Arts, Culture & Media

Two Documentaries About the Israeli-Palestinian Conflict in Contention for an Oscar

Israelis go to the polls on Tuesday to choose their 19th parliament and by extension, a new governing coalition. One issue that has not loomed large, however, during this election season is the Israeli-Palestinian conflict.

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But the conflict still gets plenty of attention globally. Take the film industry, for example. Among the five titles nominated for an Academy Award in the best feature documentary category are two films shot in the Holy Land. Both take on the subject of the Israeli-Palestinian conflict, but in very different ways.

The film "5 Broken Cameras" is very much a work of citizen journalism. It's about a Palestinian peasant, his family and their village in the West Bank.

Bil'in has been a hotspot for what Palestinians call popular resistance since about 2005. That's when Israel started building its security barrier through the area, cutting off the village from some of its land. And it's where the film begins.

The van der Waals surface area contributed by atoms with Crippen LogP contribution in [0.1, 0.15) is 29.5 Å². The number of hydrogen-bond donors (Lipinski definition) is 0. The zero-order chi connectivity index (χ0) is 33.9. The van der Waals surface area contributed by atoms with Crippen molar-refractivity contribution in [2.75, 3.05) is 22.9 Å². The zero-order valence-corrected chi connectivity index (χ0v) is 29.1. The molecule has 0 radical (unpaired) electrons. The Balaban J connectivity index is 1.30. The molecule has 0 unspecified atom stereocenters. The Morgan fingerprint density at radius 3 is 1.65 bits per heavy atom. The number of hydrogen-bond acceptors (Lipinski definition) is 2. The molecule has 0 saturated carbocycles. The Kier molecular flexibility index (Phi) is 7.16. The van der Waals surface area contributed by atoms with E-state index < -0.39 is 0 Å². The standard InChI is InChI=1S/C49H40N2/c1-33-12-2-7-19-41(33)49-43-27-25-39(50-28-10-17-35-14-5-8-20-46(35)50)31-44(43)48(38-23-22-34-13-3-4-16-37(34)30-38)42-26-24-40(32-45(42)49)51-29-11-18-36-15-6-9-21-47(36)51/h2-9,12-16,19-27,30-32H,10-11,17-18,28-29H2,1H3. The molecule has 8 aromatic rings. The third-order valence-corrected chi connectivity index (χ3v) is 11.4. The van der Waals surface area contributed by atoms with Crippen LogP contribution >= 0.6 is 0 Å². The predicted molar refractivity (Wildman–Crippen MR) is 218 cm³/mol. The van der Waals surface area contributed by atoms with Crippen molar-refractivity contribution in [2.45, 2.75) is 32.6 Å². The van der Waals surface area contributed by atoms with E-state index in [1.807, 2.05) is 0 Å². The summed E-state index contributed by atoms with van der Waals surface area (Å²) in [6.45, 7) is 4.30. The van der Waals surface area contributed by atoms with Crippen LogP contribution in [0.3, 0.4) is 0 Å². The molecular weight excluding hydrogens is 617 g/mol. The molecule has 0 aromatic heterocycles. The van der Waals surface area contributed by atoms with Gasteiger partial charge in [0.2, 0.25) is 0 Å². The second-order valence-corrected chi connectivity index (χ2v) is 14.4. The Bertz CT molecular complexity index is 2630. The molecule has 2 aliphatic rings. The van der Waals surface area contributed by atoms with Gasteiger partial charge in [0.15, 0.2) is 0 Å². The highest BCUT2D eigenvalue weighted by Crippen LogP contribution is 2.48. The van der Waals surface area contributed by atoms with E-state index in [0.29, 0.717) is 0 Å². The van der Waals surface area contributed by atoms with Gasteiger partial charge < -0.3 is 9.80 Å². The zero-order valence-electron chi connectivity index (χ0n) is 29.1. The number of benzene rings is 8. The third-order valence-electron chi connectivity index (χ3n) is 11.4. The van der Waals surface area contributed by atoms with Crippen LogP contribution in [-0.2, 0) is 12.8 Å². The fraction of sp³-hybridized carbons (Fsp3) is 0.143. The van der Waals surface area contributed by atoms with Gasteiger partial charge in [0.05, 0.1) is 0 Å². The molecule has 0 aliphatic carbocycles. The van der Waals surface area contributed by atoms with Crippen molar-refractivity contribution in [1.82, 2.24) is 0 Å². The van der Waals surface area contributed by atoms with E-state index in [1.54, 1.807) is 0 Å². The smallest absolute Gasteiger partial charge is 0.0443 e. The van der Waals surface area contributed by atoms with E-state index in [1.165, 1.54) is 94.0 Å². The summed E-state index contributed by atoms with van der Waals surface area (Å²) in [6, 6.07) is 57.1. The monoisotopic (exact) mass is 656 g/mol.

Emad Burnat is narrator, co-director and one of the main characters in this very personal story of the conflict. Burnat shot much of the footage himself over the course of five years, beginning with the start of weekly demonstrations against Israel's fence. He went through five different cameras in the process, as each was damaged during protests.

Near the beginning of the project, Burnat's son Gibreel was born. Burnat seems to keep his camera rolling constantly, capturing some of Gibreel's first words, the ongoing protests, clashes with the Israeli army and arrests of his own family members.

One particular bit of footage shot by Burnat is what convinced Israeli filmmaker Guy Davidi to get involved with the project in 2009. It shows an older, heavyset Palestinian man trying to prevent Israeli soldiers from arresting someone by climbing on the hood of their jeep.